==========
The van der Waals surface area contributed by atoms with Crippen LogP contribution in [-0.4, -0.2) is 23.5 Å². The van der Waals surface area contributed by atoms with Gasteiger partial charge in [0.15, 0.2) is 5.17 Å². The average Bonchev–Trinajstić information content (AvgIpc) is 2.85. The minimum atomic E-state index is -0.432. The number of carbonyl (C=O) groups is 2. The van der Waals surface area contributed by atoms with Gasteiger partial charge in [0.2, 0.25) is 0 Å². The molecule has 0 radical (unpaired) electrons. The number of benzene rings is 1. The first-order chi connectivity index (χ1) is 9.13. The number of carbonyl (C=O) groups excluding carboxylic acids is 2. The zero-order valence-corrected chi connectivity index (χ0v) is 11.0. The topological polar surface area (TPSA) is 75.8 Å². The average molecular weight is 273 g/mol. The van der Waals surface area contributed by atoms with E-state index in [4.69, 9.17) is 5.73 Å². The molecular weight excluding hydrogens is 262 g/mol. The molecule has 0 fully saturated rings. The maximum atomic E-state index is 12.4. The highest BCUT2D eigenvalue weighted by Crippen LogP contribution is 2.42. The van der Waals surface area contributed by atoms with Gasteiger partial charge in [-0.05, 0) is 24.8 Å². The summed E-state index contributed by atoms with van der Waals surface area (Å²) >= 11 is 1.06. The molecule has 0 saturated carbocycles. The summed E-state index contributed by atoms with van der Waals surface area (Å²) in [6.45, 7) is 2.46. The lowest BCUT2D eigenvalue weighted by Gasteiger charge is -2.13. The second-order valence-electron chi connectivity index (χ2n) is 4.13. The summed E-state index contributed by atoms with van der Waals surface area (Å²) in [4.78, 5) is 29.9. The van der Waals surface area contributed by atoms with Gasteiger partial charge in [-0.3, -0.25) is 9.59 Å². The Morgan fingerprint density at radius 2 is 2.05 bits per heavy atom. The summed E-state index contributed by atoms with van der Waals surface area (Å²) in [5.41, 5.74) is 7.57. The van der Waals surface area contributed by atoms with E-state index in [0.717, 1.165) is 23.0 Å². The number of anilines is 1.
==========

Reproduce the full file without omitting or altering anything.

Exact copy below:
The van der Waals surface area contributed by atoms with Crippen LogP contribution in [-0.4, -0.2) is 23.5 Å². The van der Waals surface area contributed by atoms with Gasteiger partial charge in [0.15, 0.2) is 5.17 Å². The average Bonchev–Trinajstić information content (AvgIpc) is 2.85. The minimum atomic E-state index is -0.432. The number of carbonyl (C=O) groups is 2. The van der Waals surface area contributed by atoms with Gasteiger partial charge in [0.2, 0.25) is 0 Å². The molecule has 0 radical (unpaired) electrons. The number of benzene rings is 1. The first-order chi connectivity index (χ1) is 9.13. The number of carbonyl (C=O) groups excluding carboxylic acids is 2. The zero-order valence-corrected chi connectivity index (χ0v) is 11.0. The topological polar surface area (TPSA) is 75.8 Å². The average molecular weight is 273 g/mol. The van der Waals surface area contributed by atoms with E-state index in [4.69, 9.17) is 5.73 Å². The molecular weight excluding hydrogens is 262 g/mol. The molecule has 0 fully saturated rings. The maximum atomic E-state index is 12.4. The highest BCUT2D eigenvalue weighted by Crippen LogP contribution is 2.42. The van der Waals surface area contributed by atoms with Gasteiger partial charge in [-0.05, 0) is 24.8 Å². The summed E-state index contributed by atoms with van der Waals surface area (Å²) >= 11 is 1.06. The molecule has 0 saturated carbocycles. The summed E-state index contributed by atoms with van der Waals surface area (Å²) in [6.45, 7) is 2.46. The lowest BCUT2D eigenvalue weighted by Gasteiger charge is -2.13. The second-order valence-electron chi connectivity index (χ2n) is 4.13. The summed E-state index contributed by atoms with van der Waals surface area (Å²) in [4.78, 5) is 29.9. The van der Waals surface area contributed by atoms with Gasteiger partial charge in [-0.3, -0.25) is 9.59 Å². The Morgan fingerprint density at radius 2 is 2.05 bits per heavy atom. The summed E-state index contributed by atoms with van der Waals surface area (Å²) in [5.41, 5.74) is 7.57. The van der Waals surface area contributed by atoms with E-state index in [0.717, 1.165) is 23.0 Å². The number of anilines is 1.